The shale industry, where all this LNG is coming from, doesn't give a rats ass about the American consumer; if it can expand its market to a gas starved Europe, for instance, it will sell it there.

If you think the exact same thing won't happen to crude oil some day, soon, your gonna be shocked. It would have already happened but for the lousy quality of light tight shale oil and the discounts it receives when sold over seas.

https://www.oilystuffblog.com/news-stuff

Seizing on higher US natural gas prices expected this winter, a group of industrial manufacturers is making a pitch for the Department of Energy to limit LNG exports and put a hold on some pending export project authorizations.

https://www.spglobal.com/platts/en/mark ... ng-exports
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Re: Lifting The US Crude Export Ban

Unread postby AdamB » Tue 28 Sep 2021, 09:31:40

Pops wrote:
Seizing on higher US natural gas prices expected this winter, a group of industrial manufacturers is making a pitch for the Department of Energy to limit LNG exports and put a hold on some pending export project authorizations.

https://www.spglobal.com/platts/en/mark ... ng-exports


Boy I knew this one was coming. There have been serious expectations for more than a couple years now about exactly this consequence of LNG exports. Once the global fungibility of natural gas reached a certain point, and prices began to reflect global supply/demand dynamics, domestic consumers were going to be in for a rude awakening. Domestic producers will be thrilled of course, but they aren't the ones the political types are going to be listening to, screaming as they will be at increased residential heating costs.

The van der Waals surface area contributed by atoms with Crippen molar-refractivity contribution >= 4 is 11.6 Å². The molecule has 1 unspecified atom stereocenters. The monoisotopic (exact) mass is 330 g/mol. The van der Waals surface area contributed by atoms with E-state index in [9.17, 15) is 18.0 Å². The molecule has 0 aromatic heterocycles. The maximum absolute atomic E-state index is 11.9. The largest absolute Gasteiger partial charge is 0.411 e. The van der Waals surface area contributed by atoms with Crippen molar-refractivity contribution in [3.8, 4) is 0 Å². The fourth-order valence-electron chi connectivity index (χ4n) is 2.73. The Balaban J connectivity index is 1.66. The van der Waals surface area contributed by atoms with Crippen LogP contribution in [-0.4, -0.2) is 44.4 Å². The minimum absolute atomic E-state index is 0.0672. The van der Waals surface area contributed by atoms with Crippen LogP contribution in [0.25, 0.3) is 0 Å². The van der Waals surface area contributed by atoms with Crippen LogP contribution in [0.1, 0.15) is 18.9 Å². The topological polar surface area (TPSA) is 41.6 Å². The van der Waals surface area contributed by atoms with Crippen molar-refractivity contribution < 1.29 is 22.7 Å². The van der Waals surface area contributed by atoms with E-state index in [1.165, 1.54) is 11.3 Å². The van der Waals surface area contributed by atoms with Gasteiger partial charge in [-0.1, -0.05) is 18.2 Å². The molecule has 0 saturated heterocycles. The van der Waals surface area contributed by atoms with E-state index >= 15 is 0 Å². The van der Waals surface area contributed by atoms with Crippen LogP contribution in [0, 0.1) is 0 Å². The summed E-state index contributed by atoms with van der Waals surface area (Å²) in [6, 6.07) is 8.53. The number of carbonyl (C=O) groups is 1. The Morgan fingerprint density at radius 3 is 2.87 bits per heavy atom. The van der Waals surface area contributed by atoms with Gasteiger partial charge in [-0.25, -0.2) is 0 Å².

And when prices go high and stay there, and power generation utilities equilibrate longer term contracts against natgas fired power generation costs, katie bar the door on all the electricity using world howling bloody murder.
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Re: Lifting The US Crude Export Ban

Unread postby Outcast_Searcher » Wed 29 Sep 2021, 02:00:44

Pops wrote:
America needs to be conserving its remaining hydrocarbon resources like our lives, and the lives of our kids, depends on it. Instead, in 2020 the US exported 1.28 billion barrels of Texas tight oil to Asia, etc. and America exported over 5.4 TCF of natural gas. We're going to wish, very soon, we had all those exported hydrocarbons back.

Mike Shellman
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https://www.oilystuffblog.com/single-po ... fe4de5fc22
h/t Hole in Head @ POB

I'm not convinced it's a disaster (time will tell), BUT, I'd certainly prefer we held onto our supplies for at least a decade or three, and see where we are.

At that point, if the world is 95% or more BEV's and Hot Fusion is a thing, etc., then it might not matter. If that sort of scenario falls through, we might need it a lot. And even if we no longer want to burn much of it for energy or transport, we'll need LOTS of petrochemicals for a LONG time to come unless technology allows massive substitutions at low prices.